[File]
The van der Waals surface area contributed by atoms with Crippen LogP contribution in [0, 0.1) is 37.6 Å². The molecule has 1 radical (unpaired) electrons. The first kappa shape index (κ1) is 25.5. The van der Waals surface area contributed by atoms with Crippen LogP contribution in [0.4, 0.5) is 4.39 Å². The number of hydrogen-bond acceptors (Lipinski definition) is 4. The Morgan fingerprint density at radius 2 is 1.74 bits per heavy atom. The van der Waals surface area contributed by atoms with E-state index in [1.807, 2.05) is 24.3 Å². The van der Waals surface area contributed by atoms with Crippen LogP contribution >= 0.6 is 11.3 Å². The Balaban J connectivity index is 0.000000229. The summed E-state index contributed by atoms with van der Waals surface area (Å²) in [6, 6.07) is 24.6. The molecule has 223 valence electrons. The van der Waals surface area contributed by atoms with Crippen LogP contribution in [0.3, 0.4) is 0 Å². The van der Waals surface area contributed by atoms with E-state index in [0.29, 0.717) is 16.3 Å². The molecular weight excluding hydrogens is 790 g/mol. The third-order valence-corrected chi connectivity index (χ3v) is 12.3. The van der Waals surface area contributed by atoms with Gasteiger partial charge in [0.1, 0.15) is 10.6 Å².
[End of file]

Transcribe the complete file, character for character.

The van der Waals surface area contributed by atoms with Crippen LogP contribution in [0, 0.1) is 37.6 Å². The molecule has 1 radical (unpaired) electrons. The first kappa shape index (κ1) is 25.5. The van der Waals surface area contributed by atoms with Crippen LogP contribution in [0.4, 0.5) is 4.39 Å². The number of hydrogen-bond acceptors (Lipinski definition) is 4. The Morgan fingerprint density at radius 2 is 1.74 bits per heavy atom. The van der Waals surface area contributed by atoms with E-state index in [1.807, 2.05) is 24.3 Å². The van der Waals surface area contributed by atoms with Crippen LogP contribution >= 0.6 is 11.3 Å². The Balaban J connectivity index is 0.000000229. The summed E-state index contributed by atoms with van der Waals surface area (Å²) in [6, 6.07) is 24.6. The molecule has 223 valence electrons. The van der Waals surface area contributed by atoms with Crippen LogP contribution in [0.3, 0.4) is 0 Å². The van der Waals surface area contributed by atoms with E-state index in [0.29, 0.717) is 16.3 Å². The molecular weight excluding hydrogens is 790 g/mol. The third-order valence-corrected chi connectivity index (χ3v) is 12.3. The van der Waals surface area contributed by atoms with Gasteiger partial charge in [0.1, 0.15) is 10.6 Å².